In a word, NO! That does not mean however that all the anti-discrimination regulations enforced by the EEOC (Equal Employment Opportunities Commission) should be abolished. What this does mean is leaders must not assume that just because their organization is following the law, that their work culture is prejudice or discrimination free.

Let’s first define the terms. There are many variations so the following is a composite: (a full list of terms related to diversity and inclusion can be found in The Diversity Advantage).

Prejudice- An adverse opinion or judgment formed beforehand or without full knowledge or complete examination of the facts.  Irrational hatred, or suspicion of a specific group, or religion.

Discrimination- is the prejudicial and/or distinguishing treatment of an individual based on their actual or perceived membership in a certain group or category, “in a way that is worse than the way people are usually treated.” (source: Wikipedia)

I am sure by now you heard about the store clerk in Switzerland that allegedly told Oprah Winfrey that she would not show her a $38,000 purse because “you can’t afford it.” The reports indicated that Winfrey did not get upset, but she also did not buy the purse. The store owner later said that Winfrey was overly sensitive. This was a case of prejudice that led to discrimination, and the store owner’s comments only made it worse. Think of the commission that was lost!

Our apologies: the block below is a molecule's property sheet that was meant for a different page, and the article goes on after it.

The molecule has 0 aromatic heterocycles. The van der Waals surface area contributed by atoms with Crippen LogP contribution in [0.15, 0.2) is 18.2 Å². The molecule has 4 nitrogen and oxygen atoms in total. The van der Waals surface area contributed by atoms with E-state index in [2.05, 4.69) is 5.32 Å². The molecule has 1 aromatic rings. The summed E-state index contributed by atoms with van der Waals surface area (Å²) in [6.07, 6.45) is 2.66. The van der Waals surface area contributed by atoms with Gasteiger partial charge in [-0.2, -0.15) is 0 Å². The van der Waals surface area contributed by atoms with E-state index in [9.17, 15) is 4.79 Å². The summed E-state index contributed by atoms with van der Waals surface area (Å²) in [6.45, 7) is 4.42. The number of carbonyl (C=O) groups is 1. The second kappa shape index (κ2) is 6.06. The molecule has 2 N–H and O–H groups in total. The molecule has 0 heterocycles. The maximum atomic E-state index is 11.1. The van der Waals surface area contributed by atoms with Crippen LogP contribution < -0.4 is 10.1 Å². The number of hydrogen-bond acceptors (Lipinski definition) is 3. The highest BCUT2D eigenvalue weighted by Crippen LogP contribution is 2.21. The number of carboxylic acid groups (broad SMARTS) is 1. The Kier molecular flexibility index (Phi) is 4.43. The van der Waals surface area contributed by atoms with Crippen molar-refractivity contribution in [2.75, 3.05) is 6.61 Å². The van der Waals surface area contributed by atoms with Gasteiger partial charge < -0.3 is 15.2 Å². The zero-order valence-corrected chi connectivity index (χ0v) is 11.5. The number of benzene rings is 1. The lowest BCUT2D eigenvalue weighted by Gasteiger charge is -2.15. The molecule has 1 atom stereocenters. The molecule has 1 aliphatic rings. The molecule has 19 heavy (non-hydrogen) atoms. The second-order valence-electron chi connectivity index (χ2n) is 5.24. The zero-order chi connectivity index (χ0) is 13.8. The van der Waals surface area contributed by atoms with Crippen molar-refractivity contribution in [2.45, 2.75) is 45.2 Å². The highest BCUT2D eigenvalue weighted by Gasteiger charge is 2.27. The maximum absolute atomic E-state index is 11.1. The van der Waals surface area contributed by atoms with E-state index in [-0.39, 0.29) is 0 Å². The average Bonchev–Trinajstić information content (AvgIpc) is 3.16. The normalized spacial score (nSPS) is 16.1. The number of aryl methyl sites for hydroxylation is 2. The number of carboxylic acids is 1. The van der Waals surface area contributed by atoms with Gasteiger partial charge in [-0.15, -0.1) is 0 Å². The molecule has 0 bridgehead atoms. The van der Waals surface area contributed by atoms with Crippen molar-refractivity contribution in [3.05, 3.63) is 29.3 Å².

Ask yourself these questions to learn from these type incidents. What would you have done to coach your employee in this situation? Why is it that offenders often try to downplay the offense and discredit the victim when it comes to prejudice? I believe a diversity-competent leader would coach his staff to never assume a person unable to buy regardless of skin color, accent, ethnicity, etc. Many years ago I taught people how to sell cars, and rule #1 was ‘never assume.’ More times than I can count some sales people would assume the buyer was just a “looker,” and not worth their time. Later when another sales person made the sale, those who judged the customer would learn the customer bought a fleet of trucks for her business, or a fully loaded top of the line car.

Most people do not believe they are prejudiced. It is too painful to think that about oneself. The fact is all of us have prejudice of one sort or another. It is easier to blame the victim than to accept our own biases. Once we decide to address it, by gaining information and experiencing situations with those with whom we hold a bias, most of us become more aware of our prejudiced thoughts and learn NOT to act on them. We learn to become curious instead of critical; become cultural learners instead of cultural critics.

Do not become frozen due to an inability to solve all prejudice. Instead take action on something. I recently saw Lee Daniel’s The Butler. Usually when I go to the movies in the middle of the day, in the middle of the week, there are not more than five or six others in the theater. This time it was different. There were easily one hundred people from diverse backgrounds viewing the movie with me.

As people exited the theater afterwards, most of the African Americans moved silently. I heard one White woman say to her friends, “I do not feel good being White right now. My Wisconsin colleague and friend Chris Clarke-Epstein (who grew up in Chicago in the sixties) shared her experience after seeing The Butler. She said to her friends, “That’s the way it was”. One friend of the same age-range said, “I can’t believe it was that way.”

It is often said in one way or the other that we must learn our history in order to shape our future. I challenge you to learn the perspectives of others regarding historically significant events, and then decide to take action to effect positive change. Silence is not golden.